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Surimi is a popular example of value-added fish products
Surimi is a popular example of value-added fish products
FAO/FIIU Photo Library

There are several factors that explain the choice to add value to products. On one hand, producers and exporters aim at satisfying the increasing demand for value-added products from consumers, aided by demographic and economic changes. At the same time, governments of countries with fish resources wish that value addition takes place in their own countries rather that in the importing country as it is thought to benefit job creation and higher economic activity.

Factors in value-adding

However, a number of factors make the strategy of value-addition quite complex and not at all clear-cut. On one hand, value-added products generally face higher import duties than unprocessed products or raw material. At the same time, value addition frequently involves large investments in buildings and equipment. This not only decreases flexibility and increases vulnerability in situations with uncertain supplies of raw material, which often is the case for many fish stocks, but also channels large amounts of scarce economic resources into fixed capacity. In addition, production, sales and distribution of value added products often require large economic resources for marketing and promotion, which smaller companies usually do not possess.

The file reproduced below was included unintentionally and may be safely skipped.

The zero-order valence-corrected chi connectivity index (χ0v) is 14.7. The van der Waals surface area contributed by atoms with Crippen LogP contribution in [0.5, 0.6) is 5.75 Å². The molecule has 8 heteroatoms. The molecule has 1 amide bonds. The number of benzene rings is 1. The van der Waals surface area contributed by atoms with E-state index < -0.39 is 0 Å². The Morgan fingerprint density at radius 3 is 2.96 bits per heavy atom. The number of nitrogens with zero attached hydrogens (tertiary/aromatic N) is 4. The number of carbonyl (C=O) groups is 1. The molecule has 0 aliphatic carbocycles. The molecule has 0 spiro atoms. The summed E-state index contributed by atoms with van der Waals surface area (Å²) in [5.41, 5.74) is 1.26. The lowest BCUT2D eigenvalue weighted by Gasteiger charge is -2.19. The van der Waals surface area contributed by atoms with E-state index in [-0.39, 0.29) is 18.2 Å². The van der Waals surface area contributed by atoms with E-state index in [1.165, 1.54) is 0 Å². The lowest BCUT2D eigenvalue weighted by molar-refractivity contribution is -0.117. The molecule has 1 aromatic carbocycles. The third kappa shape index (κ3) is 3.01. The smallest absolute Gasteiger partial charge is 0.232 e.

In conclusion, value added production is just one of many possible strategies that must be considered by a company or by a policymaker. Alternative uses of the relevant economic resources must be evaluated in order to arrive at the optimal long-run strategy.

 
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